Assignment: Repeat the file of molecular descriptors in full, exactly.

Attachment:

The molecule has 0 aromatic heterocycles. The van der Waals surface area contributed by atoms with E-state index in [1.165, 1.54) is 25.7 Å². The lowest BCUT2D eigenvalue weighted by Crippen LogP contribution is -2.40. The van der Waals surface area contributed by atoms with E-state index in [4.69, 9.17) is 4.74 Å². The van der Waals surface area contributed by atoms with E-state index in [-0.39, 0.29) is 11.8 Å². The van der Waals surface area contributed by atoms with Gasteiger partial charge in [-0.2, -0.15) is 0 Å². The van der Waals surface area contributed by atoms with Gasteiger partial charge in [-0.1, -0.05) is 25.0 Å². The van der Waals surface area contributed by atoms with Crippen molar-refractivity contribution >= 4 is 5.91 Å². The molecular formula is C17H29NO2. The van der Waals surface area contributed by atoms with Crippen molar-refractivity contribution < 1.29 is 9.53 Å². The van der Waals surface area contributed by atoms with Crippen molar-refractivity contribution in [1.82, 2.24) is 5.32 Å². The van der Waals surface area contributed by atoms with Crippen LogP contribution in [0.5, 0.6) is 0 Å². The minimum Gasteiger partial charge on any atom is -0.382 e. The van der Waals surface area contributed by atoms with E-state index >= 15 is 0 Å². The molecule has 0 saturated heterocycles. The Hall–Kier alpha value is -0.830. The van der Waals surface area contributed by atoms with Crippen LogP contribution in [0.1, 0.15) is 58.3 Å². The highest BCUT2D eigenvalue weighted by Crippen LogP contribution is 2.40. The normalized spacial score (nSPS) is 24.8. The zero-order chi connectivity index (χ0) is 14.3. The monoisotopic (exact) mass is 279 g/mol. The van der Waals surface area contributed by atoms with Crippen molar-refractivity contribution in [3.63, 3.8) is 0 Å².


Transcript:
The molecule has 0 aromatic heterocycles. The van der Waals surface area contributed by atoms with E-state index in [1.165, 1.54) is 25.7 Å². The lowest BCUT2D eigenvalue weighted by Crippen LogP contribution is -2.40. The van der Waals surface area contributed by atoms with E-state index in [4.69, 9.17) is 4.74 Å². The van der Waals surface area contributed by atoms with E-state index in [-0.39, 0.29) is 11.8 Å². The van der Waals surface area contributed by atoms with Gasteiger partial charge in [-0.2, -0.15) is 0 Å². The van der Waals surface area contributed by atoms with Gasteiger partial charge in [-0.1, -0.05) is 25.0 Å². The van der Waals surface area contributed by atoms with Crippen molar-refractivity contribution >= 4 is 5.91 Å². The molecular formula is C17H29NO2. The van der Waals surface area contributed by atoms with Crippen molar-refractivity contribution < 1.29 is 9.53 Å². The van der Waals surface area contributed by atoms with Crippen molar-refractivity contribution in [1.82, 2.24) is 5.32 Å². The van der Waals surface area contributed by atoms with Crippen LogP contribution in [0.5, 0.6) is 0 Å². The minimum Gasteiger partial charge on any atom is -0.382 e. The van der Waals surface area contributed by atoms with E-state index >= 15 is 0 Å². The molecule has 0 saturated heterocycles. The Hall–Kier alpha value is -0.830. The van der Waals surface area contributed by atoms with Crippen LogP contribution in [0.1, 0.15) is 58.3 Å². The highest BCUT2D eigenvalue weighted by Crippen LogP contribution is 2.40. The normalized spacial score (nSPS) is 24.8. The zero-order chi connectivity index (χ0) is 14.3. The monoisotopic (exact) mass is 279 g/mol. The van der Waals surface area contributed by atoms with Crippen molar-refractivity contribution in [3.63, 3.8) is 0 Å².